Commentary

It’s Springtime for U.S. Manufacturers

U.S. manufacturing is not in decline; it is thriving. By historic standards and relative to other countries’ manufacturing sectors, U.S. manufacturing is firing on all cylinders. In 2006, the sector achieved record output, record sales, record profits, record profit rates and record return on investment. American manufacturing performance has never been stronger.

The Federal Reserve recently released its monthly report on industrial production, which found that U.S. manufacturing output has continued to rise throughout 2007. U.S. factories remain the world’s most prolific, accounting for more than 20 percent of the world’s manufacturing value added. By comparison, Chinese plants account for about 8 percent. Thus, for every dollar of product made in China, U.S. factories produce $2.50 of output.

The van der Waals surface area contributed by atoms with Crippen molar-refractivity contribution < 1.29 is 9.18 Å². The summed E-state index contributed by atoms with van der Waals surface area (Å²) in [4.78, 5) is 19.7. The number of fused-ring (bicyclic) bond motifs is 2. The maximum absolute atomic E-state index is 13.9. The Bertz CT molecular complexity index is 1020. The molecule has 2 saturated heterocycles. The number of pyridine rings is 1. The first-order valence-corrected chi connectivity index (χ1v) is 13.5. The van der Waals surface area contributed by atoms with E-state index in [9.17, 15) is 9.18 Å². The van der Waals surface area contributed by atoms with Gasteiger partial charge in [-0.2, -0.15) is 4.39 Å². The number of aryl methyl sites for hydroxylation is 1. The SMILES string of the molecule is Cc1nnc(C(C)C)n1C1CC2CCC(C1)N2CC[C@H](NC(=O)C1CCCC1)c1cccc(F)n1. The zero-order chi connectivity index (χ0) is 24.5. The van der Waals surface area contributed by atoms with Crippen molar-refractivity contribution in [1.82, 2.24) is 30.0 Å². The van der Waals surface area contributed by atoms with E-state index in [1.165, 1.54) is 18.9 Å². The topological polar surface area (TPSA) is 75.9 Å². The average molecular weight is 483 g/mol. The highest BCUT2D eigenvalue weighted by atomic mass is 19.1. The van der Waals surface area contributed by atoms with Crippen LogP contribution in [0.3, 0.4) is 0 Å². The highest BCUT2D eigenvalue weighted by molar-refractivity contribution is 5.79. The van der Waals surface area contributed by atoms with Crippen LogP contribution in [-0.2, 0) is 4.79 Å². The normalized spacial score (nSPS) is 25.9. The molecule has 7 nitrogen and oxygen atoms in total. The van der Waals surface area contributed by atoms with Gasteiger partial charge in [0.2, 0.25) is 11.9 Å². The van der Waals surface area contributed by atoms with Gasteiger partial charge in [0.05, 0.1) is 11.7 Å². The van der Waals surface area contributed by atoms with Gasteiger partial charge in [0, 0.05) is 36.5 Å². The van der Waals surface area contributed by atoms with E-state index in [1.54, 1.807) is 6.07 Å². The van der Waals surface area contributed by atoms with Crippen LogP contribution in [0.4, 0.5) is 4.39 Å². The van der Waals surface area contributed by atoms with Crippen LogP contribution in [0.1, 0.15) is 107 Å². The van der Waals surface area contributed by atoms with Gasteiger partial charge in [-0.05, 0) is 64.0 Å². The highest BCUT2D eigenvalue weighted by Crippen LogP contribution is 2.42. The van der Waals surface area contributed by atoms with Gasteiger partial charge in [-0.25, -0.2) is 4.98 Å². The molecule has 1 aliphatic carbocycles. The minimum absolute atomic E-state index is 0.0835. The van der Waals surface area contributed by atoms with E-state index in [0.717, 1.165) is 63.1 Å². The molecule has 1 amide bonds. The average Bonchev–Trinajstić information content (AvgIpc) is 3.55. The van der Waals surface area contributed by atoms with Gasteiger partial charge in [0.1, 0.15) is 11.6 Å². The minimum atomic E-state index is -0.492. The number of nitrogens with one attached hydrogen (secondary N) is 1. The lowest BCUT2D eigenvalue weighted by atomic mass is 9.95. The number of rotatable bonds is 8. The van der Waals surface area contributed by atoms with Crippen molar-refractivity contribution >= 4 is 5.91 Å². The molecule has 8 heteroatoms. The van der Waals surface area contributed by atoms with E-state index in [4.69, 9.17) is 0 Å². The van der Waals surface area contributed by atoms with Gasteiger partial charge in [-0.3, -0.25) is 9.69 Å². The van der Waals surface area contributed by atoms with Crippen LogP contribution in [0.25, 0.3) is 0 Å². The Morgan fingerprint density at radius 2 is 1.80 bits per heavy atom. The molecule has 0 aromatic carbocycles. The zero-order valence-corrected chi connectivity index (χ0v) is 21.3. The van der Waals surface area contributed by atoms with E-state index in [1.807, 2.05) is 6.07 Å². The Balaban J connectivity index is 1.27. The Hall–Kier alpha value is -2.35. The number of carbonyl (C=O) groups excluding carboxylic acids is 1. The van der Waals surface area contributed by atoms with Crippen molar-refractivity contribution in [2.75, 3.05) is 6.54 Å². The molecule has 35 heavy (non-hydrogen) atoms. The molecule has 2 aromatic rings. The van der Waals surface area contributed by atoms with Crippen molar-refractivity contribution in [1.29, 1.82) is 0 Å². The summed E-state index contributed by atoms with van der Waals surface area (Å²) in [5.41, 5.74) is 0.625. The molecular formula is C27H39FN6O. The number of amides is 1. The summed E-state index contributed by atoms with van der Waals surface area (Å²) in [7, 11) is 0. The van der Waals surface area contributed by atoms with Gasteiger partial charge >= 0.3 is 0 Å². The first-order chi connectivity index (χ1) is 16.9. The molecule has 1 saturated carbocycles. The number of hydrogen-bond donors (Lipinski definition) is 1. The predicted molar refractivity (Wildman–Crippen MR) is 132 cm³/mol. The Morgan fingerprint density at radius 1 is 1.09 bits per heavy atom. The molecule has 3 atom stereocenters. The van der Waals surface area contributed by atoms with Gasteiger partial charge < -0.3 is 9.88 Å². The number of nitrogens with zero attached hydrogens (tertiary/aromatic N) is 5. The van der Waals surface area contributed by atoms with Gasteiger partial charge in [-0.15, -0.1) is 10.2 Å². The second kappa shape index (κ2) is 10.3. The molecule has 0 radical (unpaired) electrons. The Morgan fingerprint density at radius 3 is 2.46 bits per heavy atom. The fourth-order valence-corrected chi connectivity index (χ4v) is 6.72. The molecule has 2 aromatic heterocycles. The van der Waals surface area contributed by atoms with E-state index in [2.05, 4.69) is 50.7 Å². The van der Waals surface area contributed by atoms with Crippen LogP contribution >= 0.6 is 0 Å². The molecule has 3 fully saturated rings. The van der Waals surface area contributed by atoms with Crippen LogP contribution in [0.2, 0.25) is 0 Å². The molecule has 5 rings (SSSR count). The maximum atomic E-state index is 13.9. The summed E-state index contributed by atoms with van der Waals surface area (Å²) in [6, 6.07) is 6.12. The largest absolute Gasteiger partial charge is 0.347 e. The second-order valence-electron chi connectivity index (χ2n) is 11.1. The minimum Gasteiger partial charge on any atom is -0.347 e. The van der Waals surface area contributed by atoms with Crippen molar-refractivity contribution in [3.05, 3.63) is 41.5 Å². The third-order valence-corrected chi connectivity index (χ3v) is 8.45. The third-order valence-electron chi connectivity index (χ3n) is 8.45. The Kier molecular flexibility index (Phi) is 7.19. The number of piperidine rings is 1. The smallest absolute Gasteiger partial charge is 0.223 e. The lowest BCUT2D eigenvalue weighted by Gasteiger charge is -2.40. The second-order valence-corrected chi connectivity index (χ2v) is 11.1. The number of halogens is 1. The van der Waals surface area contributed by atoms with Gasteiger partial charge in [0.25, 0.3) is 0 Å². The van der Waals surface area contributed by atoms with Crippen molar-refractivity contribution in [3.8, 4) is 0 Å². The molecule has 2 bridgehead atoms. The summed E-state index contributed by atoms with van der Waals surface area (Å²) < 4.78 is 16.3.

And not only is manufacturing thriving, it is thriving in large measure because of international trade. Both manufacturing exports and imports hit records in 2006.

The much larger threat to manufacturing is the proclivity of meddling policy-makers to fix what ain’t broke. Spreading myths about the precariousness of U.S. manufacturing and laying the blame on trade policy may score political points with the unions. But if Congress passes legislation that compromises the access of U.S. producers to international markets, there will be real problems to solve.

Read the rest at freetrade.org.

Daniel Ikenson is associate director of the Center for Trade Policy Studies at the Cato Institute.